04/06/2017 - LRF round up

The last few weeks have seen a number of opportunities to head out to the coast for some species hunting - well that was the idea! First opportunity was the lads' surf trip down to North Devon. An early morning low tide saw me heading off to Ilfracombe to fish off the pier under the gaze of Verity once again. Water was really clear, with no sign of the dreaded "May bloom". However, by the time the rest of the lads turned up I'd only had a couple of small ballan wrasse, albeit a new species to add to the species hunt for the year.

Didn't bother setting another rod up as the bites were so few and far between and just shared the rod with Rob while the others went off exploring. The only notable excitement occurred when I dropped the rig into a small gap next to a wooden pile. The rod top hooped over almost immediately and I felt a decent fish thumping away. However, as soon as I shouted "get the net" it came off!

The following weekend we were off down to Pembrokeshire for the opening of the brother and sister-in-laws' new venture, the Secret Owl Garden, a falconry centre dedicated to over 25 species of owls set in the grounds of Picton Castle. Obviously the LRF gear went in the car as well and at the first opportunity my lad, James, and I headed to our favourite spot at Pembroke Dock. We arrived at low water during one of the big Spring tides, so were able to fish right off the end of the old car ferry ramp. Again, despite conditions looking spot on, we struggled for bites. Apart from a few, ubiquitous rock gobies, the only highlight was a big, fat tompot blenny - my first from the venue and another new species for the year. Having put up with a load of local kids "tombstoning" off the top of the dock wall, we were eventually forced to abandon proceedings when a big patch of diesel drifted around the corner. 

A couple of days later we headed over to Milford Haven for a change. My intention was to fish the lock pit as there had been reports of Goldsinney wrasse being caught there. However, when we arrived the lock gates were open and a chap from the Port Authority told us we wouldn't be able to fish there because of boats going in and out. Instead we went and fished the area between the "mackerel landing" stage and the sea wall. Yet again, it was very slow and it looked like a few shannies and rock gobies would be our lot. That all changed when I spotted a large, fifteen spined stickleback cruising around just under the surface. Shouting to James to keep an eye on it, I quickly set up a split-shot rig with a size 20 hook baited with a tiny scrap of raw prawn. James had lost sight of it in the interim, but scanning along the bottom of the dock wall I spotted it again and went off in pursuit. It took the bit of prawn dangled in front of it on the first attempt. However, in my excitement I pulled it straight out of its mouth again. Luckily it gave me a second chance and this time I made no mistake.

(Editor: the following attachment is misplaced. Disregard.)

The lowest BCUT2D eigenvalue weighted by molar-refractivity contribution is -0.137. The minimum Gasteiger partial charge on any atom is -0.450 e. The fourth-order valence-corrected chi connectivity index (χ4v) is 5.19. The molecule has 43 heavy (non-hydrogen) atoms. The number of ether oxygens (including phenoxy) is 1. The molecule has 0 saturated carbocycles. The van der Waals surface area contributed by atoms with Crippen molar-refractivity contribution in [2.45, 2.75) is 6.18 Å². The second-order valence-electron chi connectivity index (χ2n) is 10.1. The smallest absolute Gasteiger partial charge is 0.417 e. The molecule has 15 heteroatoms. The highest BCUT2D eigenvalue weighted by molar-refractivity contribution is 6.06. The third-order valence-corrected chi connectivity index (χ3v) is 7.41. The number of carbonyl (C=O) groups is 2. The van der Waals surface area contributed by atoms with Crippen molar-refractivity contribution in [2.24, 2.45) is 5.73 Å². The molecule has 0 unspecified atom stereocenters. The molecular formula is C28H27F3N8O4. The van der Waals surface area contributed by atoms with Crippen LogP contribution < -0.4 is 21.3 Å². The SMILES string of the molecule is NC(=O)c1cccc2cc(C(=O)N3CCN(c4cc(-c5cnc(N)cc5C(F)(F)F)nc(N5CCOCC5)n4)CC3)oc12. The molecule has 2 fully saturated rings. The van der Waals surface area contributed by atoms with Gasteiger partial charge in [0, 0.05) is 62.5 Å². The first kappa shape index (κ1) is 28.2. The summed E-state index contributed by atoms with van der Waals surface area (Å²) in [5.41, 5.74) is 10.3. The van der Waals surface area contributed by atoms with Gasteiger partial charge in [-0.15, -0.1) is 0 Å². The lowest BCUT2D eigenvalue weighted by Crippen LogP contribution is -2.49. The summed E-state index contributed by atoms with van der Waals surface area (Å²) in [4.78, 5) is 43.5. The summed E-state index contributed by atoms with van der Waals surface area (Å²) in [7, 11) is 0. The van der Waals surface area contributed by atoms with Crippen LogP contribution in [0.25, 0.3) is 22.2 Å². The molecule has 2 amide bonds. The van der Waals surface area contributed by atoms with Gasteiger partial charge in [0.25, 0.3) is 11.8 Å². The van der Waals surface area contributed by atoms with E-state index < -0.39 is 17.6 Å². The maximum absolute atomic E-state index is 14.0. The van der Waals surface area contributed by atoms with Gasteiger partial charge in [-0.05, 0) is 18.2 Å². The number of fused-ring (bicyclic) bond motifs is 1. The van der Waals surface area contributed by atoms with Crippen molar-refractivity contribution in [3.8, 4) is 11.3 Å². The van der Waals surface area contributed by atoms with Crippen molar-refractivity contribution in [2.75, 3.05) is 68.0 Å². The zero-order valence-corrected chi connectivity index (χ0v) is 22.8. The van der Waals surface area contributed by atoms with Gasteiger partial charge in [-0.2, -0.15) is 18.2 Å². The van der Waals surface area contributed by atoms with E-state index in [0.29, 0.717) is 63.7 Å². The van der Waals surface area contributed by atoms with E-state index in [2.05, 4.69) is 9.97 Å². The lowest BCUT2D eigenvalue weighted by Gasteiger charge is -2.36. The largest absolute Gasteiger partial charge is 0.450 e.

Unfortunately, we could only add a solitary sand smelt to the species count after that, so we called it a day. From Pembrokeshire we headed to Exmouth to stay with friends. Upon arrival plans were made for a lads & dads fishing trip and the following morning saw us all heading down to the docks, with a quick diversion to get a few ragworms from the local tackle shop. It was a blazing hot day and the water at the first spot we tried was gin clear. However, the boys were soon into a steady procession of fish, including tompots, shannies and small wrasse .

As the tide started going out and water level dropped the bites dried up, so we moved around to the slipway area, fishing down the side of the ramp itself and amongst the boulders at the bottom of the sea wall. Again, there were plenty of tompots, shannies and small wrasse about to keep us busy, together with a bonus long-spined sea scorpion.

The next day we were back again but, in contrast, the weather was cold and wet. As the tide had already started to go out by the time we got there, we headed straight for the slipway. 

Met a chap there who had intended to lure fish for bass, but had been thwarted by the amount of floating weed out in the main channel, so had reverted to scratching for bits close in like us. Again, shannies, ballan wrasse and tompots were the mainstay of the catch, with a single scorpion again falling to my rod. Moving around to fish amongst the boulders we saw a large shoal of sandeels and a couple of decent mullet. Tried the splitshot rig and a size 20 hook again for the eels and some scraps of rag for the mullet, but they weren't having any of it. We were all pretty wet by now due to the constant drizzle, so I started to pack away, handing my rod over to James in the process. Literally a minute later the rod top hooped over and, after a brief fight, James landed the best wrasse of the session.

Had hoped to catch a couple more species, but after the poor fishing in Wales it was good to catch a few fish of any description. My friend's lad enjoyed it so much that they spent £150 on their own LRF gear after we left! Back to reality for me now, certainly until August when we've got a week in Wales and then two weeks in Tuscany....and yes, the LRF gear is going!